The motivation for AspectJ (and likewise for aspect-oriented programming) is the realization that there are issues or concerns that are not well captured by traditional programming methodologies. Consider the problem of enforcing a security policy in some application. By its nature, security cuts across many of the natural units of modularity of the application. Moreover, the security policy must be uniformly applied to any additions as the application evolves. And the security policy that is being applied might itself evolve. Capturing concerns like a security policy in a disciplined way is difficult and error-prone in a traditional programming language.
Concerns like security cut across the natural units of modularity. For object-oriented programming languages, the natural unit of modularity is the class. But in object-oriented programming languages, crosscutting concerns are not easily turned into classes precisely because they cut across classes, and so these aren't reusable, they can't be refined or inherited, they are spread through out the program in an undisciplined way, in short, they are difficult to work with.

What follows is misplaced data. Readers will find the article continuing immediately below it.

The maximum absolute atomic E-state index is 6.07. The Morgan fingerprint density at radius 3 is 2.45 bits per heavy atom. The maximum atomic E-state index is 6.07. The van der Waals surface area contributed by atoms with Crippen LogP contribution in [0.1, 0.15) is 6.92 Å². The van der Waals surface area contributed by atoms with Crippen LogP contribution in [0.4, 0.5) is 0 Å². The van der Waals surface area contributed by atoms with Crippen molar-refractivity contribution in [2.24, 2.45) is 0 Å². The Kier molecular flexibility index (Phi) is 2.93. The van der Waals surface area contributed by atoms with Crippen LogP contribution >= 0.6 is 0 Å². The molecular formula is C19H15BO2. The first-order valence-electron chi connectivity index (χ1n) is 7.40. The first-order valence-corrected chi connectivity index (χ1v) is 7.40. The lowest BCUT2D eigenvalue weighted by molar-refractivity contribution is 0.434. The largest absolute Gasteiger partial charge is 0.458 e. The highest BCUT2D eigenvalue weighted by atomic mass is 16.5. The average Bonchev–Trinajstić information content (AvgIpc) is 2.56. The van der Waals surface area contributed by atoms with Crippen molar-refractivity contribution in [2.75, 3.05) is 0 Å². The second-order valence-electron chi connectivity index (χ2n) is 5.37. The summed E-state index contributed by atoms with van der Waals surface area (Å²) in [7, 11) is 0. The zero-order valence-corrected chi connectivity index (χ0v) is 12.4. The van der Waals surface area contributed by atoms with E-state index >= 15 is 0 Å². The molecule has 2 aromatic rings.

Aspect-oriented programming is a way of modularizing crosscutting concerns much like object-oriented programming is a way of modularizing common concerns. AspectJ is an implementation of aspect-oriented programming for Java.
How to use AspectJ?
Def. A join point is a well-defined point in the program flow.
Def. Join points compose into pointcuts.
Def. Advice, the code which is run when a pointcut is reached.
Def. Pointcuts and advice combine into aspects, AspectJ's reusable, inheritable unit of modularity.
Def. Inter-type declarations in AspectJ are declarations that cut across classes and their hierarchies. They may declare members that cut across multiple classes, or change the inheritance relationship between classes. Unlike advice, which operates primarily dynamically, introduction operates statically, at compile-time.
Inter-type declarations are used to deal with crosscutting concerns of a program's class structure.